Enjoy the rich history of Texas penned by an exclusive selection of Christian fiction authors—including DiAnn Mills and Kathleen Y’Barbo. This collection of nine romances brings together the lawful, the lawless, and the lonely in the Lone Star State. Watch as three Texas Rangers turn from chasing outlaws to courting women who are determined to remain independent. Experience the trials six outlaws have as they turn into respectable citizens and seek to settle down with a spouse to love.
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About the Author
Bestselling author Darlene Franklin’s greatest claim to fame is that she writes full-time from a nursing home. She lives in Oklahoma, near her son and his family, and continues her interests in playing the piano and singing, books, good fellowship, and reality TV in addition to writing. She is an active member of Oklahoma City Christian Fiction Writers, American Christian Fiction Writers, and the Christian Authors Network. She has written over fifty books and more than 250 devotionals. Her historical fiction ranges from the Revolutionary War to World War II, from Texas to Vermont. You can find Darlene online at www.darlenefranklinwrites.com
DiAnn Mills is a bestselling author who believes her readers should expect an adventure. She combines unforgettable characters with unpredictable plots to create action-packed, suspense-filled novels.
Her titles have appeared on the CBA and ECPA bestseller lists; won two Christy Awards; and been finalists for the RITA, Daphne Du Maurier, Inspirational Readers’ Choice, and Carol award contests. Firewall, the first book in her Houston: FBI series, was listed by Library Journal as one of the best Christian Fiction books of 2014.
DiAnn is a founding board member of the American Christian Fiction Writers, a member of Advanced Writers and Speakers Association, Mystery Writers of America, Sisters in Crime, and International Thriller Writers. She is co-director of The Blue Ridge Mountain Christian Writers Conference and The Mountainside Marketing Conference with social media specialist Edie Melson where she continues her passion of helping other writers be successful. She speaks to various groups and teaches writing workshops around the country.
DiAnn has been termed a coffee snob and roasts her own coffee beans. She’s an avid reader, loves to cook, and believes her grandchildren are the smartest kids in the universe. She and her husband live in sunny Houston, Texas.
DiAnn is very active online and would love to connect with readers on: Facebook, Twitter, or any of the social media platforms listed at diannmills.com
DARLENE MINDRUP is a full-time homemaker and home-school teacher. Once a 'radical feminist,' she fanned her independent streak in the army, then turned into a 'radical Christian' after a heart changing encounter with the Lord. Darlene lives in Arizona with her husband and two children. She believes 'romance is for everyone, not just the young and beautiful.' She has a passion for historical research, which is obvious in her detailed historical novels about places time seems to have forgotten.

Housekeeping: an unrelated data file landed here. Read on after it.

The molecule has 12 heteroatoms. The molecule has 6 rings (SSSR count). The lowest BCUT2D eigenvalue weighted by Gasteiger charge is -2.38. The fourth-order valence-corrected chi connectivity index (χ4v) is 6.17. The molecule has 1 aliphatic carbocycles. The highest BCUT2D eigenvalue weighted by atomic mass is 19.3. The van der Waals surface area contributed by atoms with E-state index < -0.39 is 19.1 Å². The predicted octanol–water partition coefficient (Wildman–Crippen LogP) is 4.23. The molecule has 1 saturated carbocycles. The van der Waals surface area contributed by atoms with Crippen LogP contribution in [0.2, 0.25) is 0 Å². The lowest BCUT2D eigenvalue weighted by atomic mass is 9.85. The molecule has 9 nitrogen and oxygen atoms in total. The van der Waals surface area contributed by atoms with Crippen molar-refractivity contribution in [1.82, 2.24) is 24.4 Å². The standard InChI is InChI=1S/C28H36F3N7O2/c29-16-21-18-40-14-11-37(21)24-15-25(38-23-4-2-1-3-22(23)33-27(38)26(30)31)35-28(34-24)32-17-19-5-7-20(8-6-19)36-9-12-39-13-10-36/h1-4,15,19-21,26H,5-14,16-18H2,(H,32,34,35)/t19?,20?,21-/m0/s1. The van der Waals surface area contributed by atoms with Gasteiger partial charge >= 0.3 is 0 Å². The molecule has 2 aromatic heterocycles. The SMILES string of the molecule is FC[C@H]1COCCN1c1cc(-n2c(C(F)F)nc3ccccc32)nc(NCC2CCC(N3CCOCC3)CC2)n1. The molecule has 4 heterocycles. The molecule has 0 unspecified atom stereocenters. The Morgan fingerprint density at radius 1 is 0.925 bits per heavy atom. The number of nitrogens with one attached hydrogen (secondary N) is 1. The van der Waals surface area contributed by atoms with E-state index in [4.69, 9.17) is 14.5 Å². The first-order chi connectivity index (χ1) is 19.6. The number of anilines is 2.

Tamela Hancock Murray is the author of over thirty novels and nonfiction works. She feels honored and humbled that her books have placed her on bestseller lists and that one of her Barbour titles, Destinations, won an RWA Inspirational Readers Choice Award. Tamela has been a literary agent since 2001 and is with The Steve Laube Agency.
Tamela lives in Virginia with her husband of over thirty years. They are the parents of two lovely daughters. Tamela enjoys church, reading, and spending time with her immediate and extended family and friends.
Tamela is passionate about edifying and encouraging other Christians through her work. She always enjoys hearing from readers. Please visit her on Facebook and Twitter.
Lynette Sowell is an award-winning author with New England roots, but she makes her home in Central Texas with her husband and a herd of five cats. When she’s not writing, she edits medical reports and chases down stories for the local newspaper.
Michelle Ule is a musician, historian and Bible study leader who graduated from UCLA. She’s the author of five historical novellas and a Navy SEAL novel. Married to a now retired submarine officer whom she followed all over the world, she lives with her family in northern California. You can learn more about her at www.michelleule.com
Bestselling author Kathleen Y’Barbo is a multiple Carol Award and RITA nominee of more than eighty novels with almost two million copies in print in the US and abroad. She has been nominated for a Career Achievement Award as well a Reader’s Choice Award and is the winner of the 2014 Inspirational Romance of the Year by Romantic Times magazine. Kathleen is a paralegal, a proud military wife, and a tenth-generation Texan, who recently moved back to cheer on her beloved Texas Aggies. Connect with her through social media at www.kathleenybarbo.com.
Read an Excerpt
San Antonio, Texas, 1841
Serena Talbot lifted her gaze to the open road and waded a wooden spoon through thick venison stew, now bubbling over an open fire. From a distance, she heard the deep throaty laughter of her pa.
"Serena, your pa's riding in," her ma called from the cabin. "Looks like Mr. Wilkinson is with him, too. They're gonna want a cool drink of water."
"Yes, ma'am. I'll draw a bucket now."
Standing, she wiped the perspiration from her reddened face with her soiled apron. Texas heat in midsummer proved unbearable, but at least the cooking could be done outside.
Serena caught sight of the two men and waved. Snatching up the water bucket and ladle, she headed toward the well.
Ranger Chet Wilkinson. She'd just been thinking about him. In fact, he occupied quite a bit of her thoughts lately. His smile, well, it seemed to take her breath away. Good thing Pa didn't know her fancies. He'd be lecturing her about the wild ways of Texas Rangers.